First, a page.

Chinese stocks like e-commerce giant Alibaba (BABA) looked great to investors for quite a while. BABA had a massive market to pursue and at least some government support to help if things turned sour. Then, the very real potential of delisting emerged. That left overseas investors like those in the U.S. skittish about further investment.
However, recent developments gave Chinese stocks new life in trading on Monday thanks to a potential move that could defuse the risk. Specifically, China offered a proposal to U.S. regulators that would allow for access to most Chinese stocks’ auditing reports. The latest word noted that U.S. regulators would have access to “the majority of the 200-plus companies listed in New York” and that access would be available by the middle of this year.
Pinning Hopes on a Long Shot
Alibaba recovered substantially as a result of the Chinese proposal. It wasn’t the only one, either; JD.com (JD), Netease (NTES), and Tencent Music (TME) are all seeing gains today as a result of the proposal.
There’s a problem with such a perspective, however. If the proposal falls through, then so too does the recovery. If U.S. regulators decide for whatever reason that the proposal is unacceptable, then we’re right back where we started from.
The idea that regulators will allow any of their requirements to be blunted in any particular way is also something of a long shot. There may be some wiggle room, but it’s hard to imagine that regulators will settle for “most.”
Meanwhile, there are other points that could hamstring Alibaba that have little to do with the threat of delisting from U.S. exchanges. The biggest of these is a recession in China. Alibaba depends heavily on its market—Chinese citizens—having disposable income they can use to shop.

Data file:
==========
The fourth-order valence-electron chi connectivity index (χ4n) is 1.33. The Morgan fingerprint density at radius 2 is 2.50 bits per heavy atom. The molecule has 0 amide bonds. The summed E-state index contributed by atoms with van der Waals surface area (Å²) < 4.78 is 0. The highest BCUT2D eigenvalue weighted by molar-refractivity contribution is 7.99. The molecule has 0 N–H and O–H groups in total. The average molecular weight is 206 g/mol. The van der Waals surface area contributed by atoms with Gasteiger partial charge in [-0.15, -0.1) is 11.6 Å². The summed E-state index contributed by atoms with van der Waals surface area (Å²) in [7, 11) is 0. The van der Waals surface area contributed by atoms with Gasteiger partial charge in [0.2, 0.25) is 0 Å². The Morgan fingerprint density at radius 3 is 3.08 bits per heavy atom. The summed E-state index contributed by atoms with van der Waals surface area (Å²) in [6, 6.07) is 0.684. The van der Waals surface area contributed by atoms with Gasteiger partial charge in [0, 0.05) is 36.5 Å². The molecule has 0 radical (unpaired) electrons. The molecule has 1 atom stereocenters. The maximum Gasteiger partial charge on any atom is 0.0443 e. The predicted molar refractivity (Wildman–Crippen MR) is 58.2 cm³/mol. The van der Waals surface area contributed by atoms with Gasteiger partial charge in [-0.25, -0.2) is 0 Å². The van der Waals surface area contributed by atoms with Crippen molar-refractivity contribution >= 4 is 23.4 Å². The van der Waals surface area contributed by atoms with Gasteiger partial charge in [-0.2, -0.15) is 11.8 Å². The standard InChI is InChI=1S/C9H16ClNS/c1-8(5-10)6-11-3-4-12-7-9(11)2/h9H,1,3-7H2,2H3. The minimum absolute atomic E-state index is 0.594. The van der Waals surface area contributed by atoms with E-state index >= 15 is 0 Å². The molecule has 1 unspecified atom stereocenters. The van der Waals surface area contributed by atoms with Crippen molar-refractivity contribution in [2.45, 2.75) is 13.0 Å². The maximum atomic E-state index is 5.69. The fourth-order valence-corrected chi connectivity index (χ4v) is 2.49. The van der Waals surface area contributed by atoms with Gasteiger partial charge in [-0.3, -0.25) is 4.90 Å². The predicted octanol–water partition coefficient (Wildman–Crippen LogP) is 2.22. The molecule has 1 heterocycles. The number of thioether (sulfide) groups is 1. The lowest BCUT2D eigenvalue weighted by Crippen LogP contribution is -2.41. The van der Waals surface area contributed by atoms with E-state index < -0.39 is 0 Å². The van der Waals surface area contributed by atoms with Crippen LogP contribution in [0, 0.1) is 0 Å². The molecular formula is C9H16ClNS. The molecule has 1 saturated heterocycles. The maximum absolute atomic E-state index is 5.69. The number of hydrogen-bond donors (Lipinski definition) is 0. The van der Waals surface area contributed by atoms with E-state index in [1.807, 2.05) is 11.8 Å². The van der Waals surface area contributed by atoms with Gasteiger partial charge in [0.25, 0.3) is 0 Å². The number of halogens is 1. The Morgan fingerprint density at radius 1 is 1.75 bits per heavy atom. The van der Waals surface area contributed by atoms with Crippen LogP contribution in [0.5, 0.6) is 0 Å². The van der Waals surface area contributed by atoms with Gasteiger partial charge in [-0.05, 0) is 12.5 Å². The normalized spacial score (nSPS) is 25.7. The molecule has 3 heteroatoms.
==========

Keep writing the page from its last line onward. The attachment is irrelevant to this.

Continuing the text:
Food prices are spiking throughout China; indeed, throughout much of the world. Inflation was at a 41-year high just in March. Disposable income may be hard to come by going forward. It’s easy to see that most Chinese citizens won’t be interested in buying new furniture or the like when they’re paying more for food.
Meanwhile, even the U.S. is seeing signs of potential stagflation to come, according to investor Ray Dalio. Plus, with China shuttering parts of Shanghai in response to new potential COVID-19 threats, that’s going to hamstring supply chains still further and potentially leave Alibaba all dressed up with nothing to sell.
So even if regulators take the Chinese proposal for providing access to at least some records seriously, that’s still going to leave a lot of potential failure points in play for Alibaba.
Wall Street’s Take
Turning to Wall Street, Alibaba has a Strong Buy consensus rating. That’s based on 17 Buys and one Sell assigned in the past three months. The average Alibaba price target of $169.76 implies ~45% upside potential. Analyst price targets range from a low of $65 per share to a high of $235 per share.
Granted, it’s not all disaster ahead for Alibaba. The company is off its lows for the year, but still well under its average price target.
Still, most of the Chinese companies listed on the U.S. exchanges tend to rely heavily on disposable income. That’s a commodity that may be in shorter supply than any part of the supply chain soon. That prospect, coupled with the still-real potential of delisting, leaves me quietly neutral on Alibaba, among others.
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